Trying out AI music generation with Dance Diffusion

Posted on 2022-10-27 in AI music

·2 min read

In late September the Dance Diffusion music generation model (beta) was released by Harmonai. Harmonai, backed by Stability AI (which also backed Stable Diffusion), is a deep learning research lab focused on creating open-source generative audio models, supporting researchers and developers with compute grants and community, and providing musicians and audio engineers with new creative tools.

As an oversimplication, Dance Diffusion is kind of like the audio version of Stable Diffusion or DALLE-2, except simpler. Essentially, one adds random noise to an audio track and then a model is trained to remove that noise. A gentle intro to Dance Diffusion is on the awesome Weights & Biases website.

Dance Diffusion doesn’t operate on MIDI files (i.e. the digital version of sheet music) which are used by most generative methods, it operates directly on raw audio files, so that allows for almost any sound to be created.

I think it’s a really cool that a method used for image generation could be applied in the same way to audio. It’s another testament to how fundamental deep learning knowledge can be applied to so many fields.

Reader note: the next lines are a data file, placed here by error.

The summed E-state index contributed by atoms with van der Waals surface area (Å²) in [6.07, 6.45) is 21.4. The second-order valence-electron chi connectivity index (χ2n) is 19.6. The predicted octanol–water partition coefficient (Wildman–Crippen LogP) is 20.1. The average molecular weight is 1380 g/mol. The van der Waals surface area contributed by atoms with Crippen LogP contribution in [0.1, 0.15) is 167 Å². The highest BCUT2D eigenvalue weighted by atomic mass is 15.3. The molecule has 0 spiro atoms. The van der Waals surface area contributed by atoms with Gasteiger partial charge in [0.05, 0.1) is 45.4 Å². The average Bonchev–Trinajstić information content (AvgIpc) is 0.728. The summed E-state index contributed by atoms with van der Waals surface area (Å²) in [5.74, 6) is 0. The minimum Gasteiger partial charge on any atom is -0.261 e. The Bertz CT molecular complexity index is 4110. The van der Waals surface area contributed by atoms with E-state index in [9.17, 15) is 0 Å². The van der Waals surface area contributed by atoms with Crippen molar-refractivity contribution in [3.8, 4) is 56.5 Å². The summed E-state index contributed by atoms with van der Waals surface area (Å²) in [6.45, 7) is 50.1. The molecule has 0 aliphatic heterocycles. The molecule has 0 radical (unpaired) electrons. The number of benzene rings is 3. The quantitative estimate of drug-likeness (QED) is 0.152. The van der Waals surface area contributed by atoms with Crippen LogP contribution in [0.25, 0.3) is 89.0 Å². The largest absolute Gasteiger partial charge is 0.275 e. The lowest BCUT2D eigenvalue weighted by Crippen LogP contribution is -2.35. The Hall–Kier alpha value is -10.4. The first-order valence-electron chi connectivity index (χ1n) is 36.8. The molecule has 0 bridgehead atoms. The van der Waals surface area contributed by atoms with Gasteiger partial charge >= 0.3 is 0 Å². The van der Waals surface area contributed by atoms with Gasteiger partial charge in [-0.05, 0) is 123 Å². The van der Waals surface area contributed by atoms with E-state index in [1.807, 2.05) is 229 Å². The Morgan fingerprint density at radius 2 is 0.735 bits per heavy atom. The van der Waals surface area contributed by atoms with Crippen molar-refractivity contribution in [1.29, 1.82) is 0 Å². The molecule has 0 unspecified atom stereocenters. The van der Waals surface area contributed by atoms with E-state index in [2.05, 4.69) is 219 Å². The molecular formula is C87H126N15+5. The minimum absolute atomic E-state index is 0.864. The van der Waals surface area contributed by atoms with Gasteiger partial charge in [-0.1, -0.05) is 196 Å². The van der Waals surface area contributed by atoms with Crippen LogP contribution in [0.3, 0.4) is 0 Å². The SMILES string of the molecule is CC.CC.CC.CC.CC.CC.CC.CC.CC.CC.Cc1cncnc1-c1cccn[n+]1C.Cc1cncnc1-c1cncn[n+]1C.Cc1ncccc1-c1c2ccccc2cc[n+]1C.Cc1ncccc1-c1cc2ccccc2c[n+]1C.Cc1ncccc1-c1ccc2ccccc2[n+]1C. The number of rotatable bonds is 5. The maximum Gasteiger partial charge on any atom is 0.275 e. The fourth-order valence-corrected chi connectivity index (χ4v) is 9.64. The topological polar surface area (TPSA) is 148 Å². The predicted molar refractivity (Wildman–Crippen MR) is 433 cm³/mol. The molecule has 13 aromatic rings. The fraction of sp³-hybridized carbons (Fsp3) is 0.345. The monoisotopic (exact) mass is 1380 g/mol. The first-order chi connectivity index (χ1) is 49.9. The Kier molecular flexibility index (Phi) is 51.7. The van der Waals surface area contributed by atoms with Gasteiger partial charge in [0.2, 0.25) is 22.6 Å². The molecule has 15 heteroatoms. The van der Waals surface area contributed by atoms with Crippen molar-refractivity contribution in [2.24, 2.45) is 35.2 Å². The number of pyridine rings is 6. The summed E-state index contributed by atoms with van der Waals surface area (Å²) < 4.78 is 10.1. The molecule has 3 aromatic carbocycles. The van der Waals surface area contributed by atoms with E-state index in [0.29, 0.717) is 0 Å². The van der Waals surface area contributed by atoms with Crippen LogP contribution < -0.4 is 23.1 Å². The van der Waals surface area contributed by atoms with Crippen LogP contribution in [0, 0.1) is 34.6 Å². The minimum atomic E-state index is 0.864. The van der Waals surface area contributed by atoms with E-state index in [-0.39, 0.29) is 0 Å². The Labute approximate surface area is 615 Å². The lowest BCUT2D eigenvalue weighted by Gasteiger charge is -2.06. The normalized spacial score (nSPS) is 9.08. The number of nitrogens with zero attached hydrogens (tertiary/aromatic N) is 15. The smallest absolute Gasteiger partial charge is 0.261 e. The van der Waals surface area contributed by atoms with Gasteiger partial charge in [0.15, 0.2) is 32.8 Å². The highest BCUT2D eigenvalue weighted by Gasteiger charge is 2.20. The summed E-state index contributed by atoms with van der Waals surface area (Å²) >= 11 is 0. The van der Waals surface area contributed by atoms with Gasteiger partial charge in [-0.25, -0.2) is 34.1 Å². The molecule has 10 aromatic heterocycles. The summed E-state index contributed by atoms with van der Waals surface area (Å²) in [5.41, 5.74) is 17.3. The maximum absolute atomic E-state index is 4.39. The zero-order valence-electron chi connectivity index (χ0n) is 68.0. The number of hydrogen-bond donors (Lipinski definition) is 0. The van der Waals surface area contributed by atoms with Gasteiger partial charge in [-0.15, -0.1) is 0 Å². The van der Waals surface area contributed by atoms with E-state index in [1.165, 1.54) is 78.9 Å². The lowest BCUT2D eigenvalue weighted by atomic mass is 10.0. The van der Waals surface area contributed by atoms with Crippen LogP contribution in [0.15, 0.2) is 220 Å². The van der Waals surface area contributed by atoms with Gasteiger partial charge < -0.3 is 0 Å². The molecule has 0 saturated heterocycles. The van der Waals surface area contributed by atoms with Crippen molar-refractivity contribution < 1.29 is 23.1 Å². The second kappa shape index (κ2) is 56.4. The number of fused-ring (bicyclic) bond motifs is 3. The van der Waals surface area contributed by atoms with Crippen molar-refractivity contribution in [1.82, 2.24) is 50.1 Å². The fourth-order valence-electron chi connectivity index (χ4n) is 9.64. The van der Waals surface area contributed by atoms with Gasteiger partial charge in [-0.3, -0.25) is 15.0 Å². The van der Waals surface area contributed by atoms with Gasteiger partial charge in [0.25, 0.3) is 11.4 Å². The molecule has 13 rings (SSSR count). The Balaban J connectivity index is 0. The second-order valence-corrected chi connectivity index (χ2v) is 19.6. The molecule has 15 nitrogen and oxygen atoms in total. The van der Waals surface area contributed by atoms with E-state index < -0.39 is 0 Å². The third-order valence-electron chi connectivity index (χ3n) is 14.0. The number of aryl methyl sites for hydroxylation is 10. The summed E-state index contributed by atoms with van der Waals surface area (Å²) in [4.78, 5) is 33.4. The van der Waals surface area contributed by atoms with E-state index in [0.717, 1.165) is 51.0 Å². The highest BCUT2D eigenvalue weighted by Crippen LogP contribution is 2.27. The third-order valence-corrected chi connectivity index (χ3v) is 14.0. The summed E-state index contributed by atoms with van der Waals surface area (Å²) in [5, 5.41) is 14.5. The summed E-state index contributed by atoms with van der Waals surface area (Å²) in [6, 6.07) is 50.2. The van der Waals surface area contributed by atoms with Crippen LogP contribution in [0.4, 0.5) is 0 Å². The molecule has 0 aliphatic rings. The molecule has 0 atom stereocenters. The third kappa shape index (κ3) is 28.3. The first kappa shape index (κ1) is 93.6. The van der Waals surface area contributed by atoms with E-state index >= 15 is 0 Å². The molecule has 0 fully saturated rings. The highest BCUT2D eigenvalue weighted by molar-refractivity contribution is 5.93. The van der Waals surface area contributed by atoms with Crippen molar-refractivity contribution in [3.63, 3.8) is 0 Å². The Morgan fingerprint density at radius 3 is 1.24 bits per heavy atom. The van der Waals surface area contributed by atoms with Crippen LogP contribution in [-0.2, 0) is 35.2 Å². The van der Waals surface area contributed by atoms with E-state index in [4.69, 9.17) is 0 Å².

Unfortunately, it’s still early days, and it’s tough to generate good-sounding music with this model. Here’s one clip I made by interpolating between the noised representations of two 8-second clips from Harder, Better, Faster, Stronger by Daft Punk (see the awesome original music vid on Youtube), using the Dance Diffusion model trained on glitch music from

Jerry Chi · Dance Diffusion interpolation of Daft Punk

Someone else was able to make a much better clip, but they used several tools in addition to Dance Diffusion (“gpt-j (lyrics) -> jukebox (w/modded sampler) -> demucs -> pymixconsole -> dance diffusion -> mastering”):

Baltigor · Misery, I Know You (Like Company)

This Dance Diffusion model is much smaller and simpler than Stable Diffusion, and it’s still the early beta version, so I think that explains why it’s not that good yet. Another reason is that there’s not that much non-copyrighted music out there in the public to use as training data.

Anyway, stay tuned because I will share more about AI music generation!

image Stable Diffusion prompt: “Pop art of daft punk at a vaporwave neon futuristic cyberpunk Tokyo bustling street at night cyberart by liam wong, rendered in octane, 3d render, trending on cgsociety, blender 3d”